Abbas sends team to US to narrow conference gaps

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RAMALLAH, West Bank, Nov 18 (Reuters) Palestinian President Mahmoud Abbas dispatched top aides to Washington today to try to narrow differences with Israel and ensure wide Arab participation in a US-led peace conference.

Abbas and Israeli Prime Minister Ehud Olmert plan to meet tomorrow in Jerusalem for the last time before attending the conference on Palestinian statehood, which senior officials expect to convene in Annapolis, Maryland, on November 26-27.

The US government has been pressing Israel to go beyond a suggested partial West Bank settlement freeze and to increase the number of Palestinian prisoners it has offered to release before the conference, Israeli and Western officials said.

Preparations have also been marred by disputes over a joint document meant to address in general terms issues such as borders, and the future of Jerusalem and Palestinian refugees.

US and Israeli officials have said a joint document is not a precondition for holding the Annapolis conference on schedule.

They stressed the centrepiece of the gathering would instead be an agreement to resume formal statehood negotiations.

Palestinian officials suggested reaching an agreement on the joint document was key to ensuring the participation of key Arab states such as Saudi Arabia.

Abbas sent a team led by Yasser Abed Rabbo to Washington ahead of a meeting of Arab League foreign ministers on Thursday.

Palestinian officials said Arab states would decide then whether to attend the conference.

US President George W Bush called for the conference to bolster Abbas and the long-stalled peace process after Hamas Islamists seized the Gaza Strip in June. The Bush administration may also be seeking to boost its own legacy after the Iraq war.

In addition to at least a partial freeze in Jewish settlement building in the occupied West Bank, Olmert plans to ask his cabinet tomorrow to approve the release of up to 450 Palestinian prisoners, short of the 2,000 requested by Abbas, Israeli officials said.

A 2003 peace ''road map'' calls on Israel to freeze settlement activity and for the Palestinians to rein in militants.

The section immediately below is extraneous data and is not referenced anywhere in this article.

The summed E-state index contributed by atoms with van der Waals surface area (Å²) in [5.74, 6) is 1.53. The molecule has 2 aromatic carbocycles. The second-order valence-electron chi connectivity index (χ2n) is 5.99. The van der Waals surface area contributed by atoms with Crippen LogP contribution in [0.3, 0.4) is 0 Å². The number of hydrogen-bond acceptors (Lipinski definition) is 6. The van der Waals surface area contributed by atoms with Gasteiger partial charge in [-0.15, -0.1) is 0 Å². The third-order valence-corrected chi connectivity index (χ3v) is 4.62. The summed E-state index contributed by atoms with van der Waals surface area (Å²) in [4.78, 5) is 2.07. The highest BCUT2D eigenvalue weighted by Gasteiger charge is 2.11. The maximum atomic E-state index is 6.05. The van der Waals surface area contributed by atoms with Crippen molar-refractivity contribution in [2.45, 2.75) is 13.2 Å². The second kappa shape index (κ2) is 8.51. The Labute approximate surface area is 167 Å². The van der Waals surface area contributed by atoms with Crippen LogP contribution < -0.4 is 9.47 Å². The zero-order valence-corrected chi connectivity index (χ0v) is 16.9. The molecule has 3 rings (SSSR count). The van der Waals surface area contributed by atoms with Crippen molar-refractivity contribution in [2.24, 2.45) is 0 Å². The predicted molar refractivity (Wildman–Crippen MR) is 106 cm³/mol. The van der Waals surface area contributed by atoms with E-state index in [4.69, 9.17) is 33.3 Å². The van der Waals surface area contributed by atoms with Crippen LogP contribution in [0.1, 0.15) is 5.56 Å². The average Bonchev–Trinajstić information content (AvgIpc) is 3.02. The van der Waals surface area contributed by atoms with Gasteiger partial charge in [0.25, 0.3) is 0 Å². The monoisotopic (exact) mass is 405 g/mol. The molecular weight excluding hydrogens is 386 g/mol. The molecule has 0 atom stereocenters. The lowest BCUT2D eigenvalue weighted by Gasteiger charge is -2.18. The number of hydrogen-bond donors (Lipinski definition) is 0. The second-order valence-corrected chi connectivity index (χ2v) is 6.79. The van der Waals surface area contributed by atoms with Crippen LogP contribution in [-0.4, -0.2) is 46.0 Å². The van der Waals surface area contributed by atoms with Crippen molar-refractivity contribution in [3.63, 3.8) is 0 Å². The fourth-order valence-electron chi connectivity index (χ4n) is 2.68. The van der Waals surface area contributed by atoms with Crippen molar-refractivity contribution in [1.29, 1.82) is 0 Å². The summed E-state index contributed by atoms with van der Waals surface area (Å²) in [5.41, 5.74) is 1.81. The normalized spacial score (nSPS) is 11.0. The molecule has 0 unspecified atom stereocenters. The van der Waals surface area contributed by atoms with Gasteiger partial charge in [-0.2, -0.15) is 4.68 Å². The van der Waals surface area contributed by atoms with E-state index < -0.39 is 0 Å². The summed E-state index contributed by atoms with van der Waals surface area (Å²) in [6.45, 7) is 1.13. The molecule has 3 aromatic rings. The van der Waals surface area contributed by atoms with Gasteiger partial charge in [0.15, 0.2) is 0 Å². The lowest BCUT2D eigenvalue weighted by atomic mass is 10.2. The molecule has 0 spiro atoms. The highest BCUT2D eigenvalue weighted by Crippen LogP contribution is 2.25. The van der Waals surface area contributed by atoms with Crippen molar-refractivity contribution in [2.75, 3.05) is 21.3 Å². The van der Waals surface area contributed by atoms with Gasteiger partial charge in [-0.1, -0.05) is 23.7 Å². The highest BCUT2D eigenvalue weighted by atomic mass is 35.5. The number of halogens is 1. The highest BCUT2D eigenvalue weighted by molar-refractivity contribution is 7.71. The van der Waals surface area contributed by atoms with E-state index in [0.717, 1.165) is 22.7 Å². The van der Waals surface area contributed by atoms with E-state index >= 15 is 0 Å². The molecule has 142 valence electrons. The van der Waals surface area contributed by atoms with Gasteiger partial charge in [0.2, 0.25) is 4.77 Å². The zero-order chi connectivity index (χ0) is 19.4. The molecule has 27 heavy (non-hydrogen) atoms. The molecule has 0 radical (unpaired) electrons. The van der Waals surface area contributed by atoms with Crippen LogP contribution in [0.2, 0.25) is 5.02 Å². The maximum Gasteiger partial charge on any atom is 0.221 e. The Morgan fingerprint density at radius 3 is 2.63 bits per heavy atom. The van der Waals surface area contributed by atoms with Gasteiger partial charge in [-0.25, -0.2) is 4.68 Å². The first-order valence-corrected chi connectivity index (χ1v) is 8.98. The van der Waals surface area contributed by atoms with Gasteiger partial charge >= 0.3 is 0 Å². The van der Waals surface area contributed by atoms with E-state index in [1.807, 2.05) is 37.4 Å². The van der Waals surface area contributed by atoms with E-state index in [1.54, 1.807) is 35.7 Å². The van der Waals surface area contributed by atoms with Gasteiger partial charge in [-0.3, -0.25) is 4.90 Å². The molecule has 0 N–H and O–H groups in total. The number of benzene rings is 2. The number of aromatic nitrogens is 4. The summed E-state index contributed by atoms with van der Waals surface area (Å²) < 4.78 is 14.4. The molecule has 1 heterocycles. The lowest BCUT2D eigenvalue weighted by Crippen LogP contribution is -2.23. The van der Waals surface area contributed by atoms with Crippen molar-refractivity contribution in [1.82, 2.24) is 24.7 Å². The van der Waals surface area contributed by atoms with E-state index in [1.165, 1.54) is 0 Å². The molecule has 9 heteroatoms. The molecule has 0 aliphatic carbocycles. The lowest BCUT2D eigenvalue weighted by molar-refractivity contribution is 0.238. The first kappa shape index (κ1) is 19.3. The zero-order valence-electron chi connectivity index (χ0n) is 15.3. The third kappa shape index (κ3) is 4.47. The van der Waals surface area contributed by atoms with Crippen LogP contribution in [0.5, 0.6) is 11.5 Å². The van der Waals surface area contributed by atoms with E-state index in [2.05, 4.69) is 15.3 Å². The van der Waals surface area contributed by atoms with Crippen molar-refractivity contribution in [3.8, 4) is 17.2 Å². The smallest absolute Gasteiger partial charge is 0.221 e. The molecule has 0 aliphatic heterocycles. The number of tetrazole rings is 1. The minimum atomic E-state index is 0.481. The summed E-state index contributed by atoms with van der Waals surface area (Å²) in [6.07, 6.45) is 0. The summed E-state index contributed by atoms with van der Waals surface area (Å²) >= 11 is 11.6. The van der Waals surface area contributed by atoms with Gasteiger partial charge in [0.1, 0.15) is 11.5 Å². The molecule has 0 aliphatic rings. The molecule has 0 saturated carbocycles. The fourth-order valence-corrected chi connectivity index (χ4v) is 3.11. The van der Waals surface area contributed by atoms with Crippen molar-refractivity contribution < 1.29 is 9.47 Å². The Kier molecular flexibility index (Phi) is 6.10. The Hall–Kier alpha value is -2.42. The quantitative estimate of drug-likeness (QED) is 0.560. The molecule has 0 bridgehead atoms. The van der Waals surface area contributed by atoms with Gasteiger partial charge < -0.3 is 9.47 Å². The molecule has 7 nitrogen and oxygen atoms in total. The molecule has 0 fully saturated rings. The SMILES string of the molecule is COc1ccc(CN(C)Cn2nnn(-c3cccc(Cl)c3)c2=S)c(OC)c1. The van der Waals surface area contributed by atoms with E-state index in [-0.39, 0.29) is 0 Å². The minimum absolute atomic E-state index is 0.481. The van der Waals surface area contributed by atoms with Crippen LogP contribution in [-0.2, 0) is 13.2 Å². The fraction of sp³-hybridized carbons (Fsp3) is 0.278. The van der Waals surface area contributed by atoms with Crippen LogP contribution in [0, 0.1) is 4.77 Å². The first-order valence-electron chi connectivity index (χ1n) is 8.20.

Palestinians say they have started taking stronger steps against gunmen. Abbas's forces on Sunday entered a refugee camp near the West Bank city of Nablus, surrounding homes where they believed suspected militants were holed up, sparking a standoff.

TORTURED THOUGHTS Looking ahead to peace moves, Olmert said in a speech he was haunted by ''tortured thoughts'' late at night as he weighed up ''how to act and what to decide''.

''Annapolis cannot be a failure because it is already a success just for taking place,'' Olmert was quoted earlier as telling French Foreign Minister Bernard Kouchner. ''It is a launching of talks which have not taken place in seven years in the presence of dozens of countries and the entire world.'' British Foreign Secretary David Miliband, also visiting the region as European powers rally behind the American push for peace, said: ''This is a real moment of opportunity ... These opportunities don't come along very often ... The leadership in Israel and the Palestinian territories have shown vision.'' Olmert had sought to exempt the occupied West Bank's major settlement blocs, which Israel aims to keep under any final peace deal, from any construction freeze. But Washington rebuffed the idea, Israeli and Western officials said.

The Palestinians say they will accept nothing short of a total freeze in settlement activity, including ''natural growth'' of existing settlements, as called for under the road map.

Some 270,000 Jewish settlers live in the West Bank among 2.5 million Palestinians. The World Court has branded illegal all settlements on land captured by Israel in the 1967 war.


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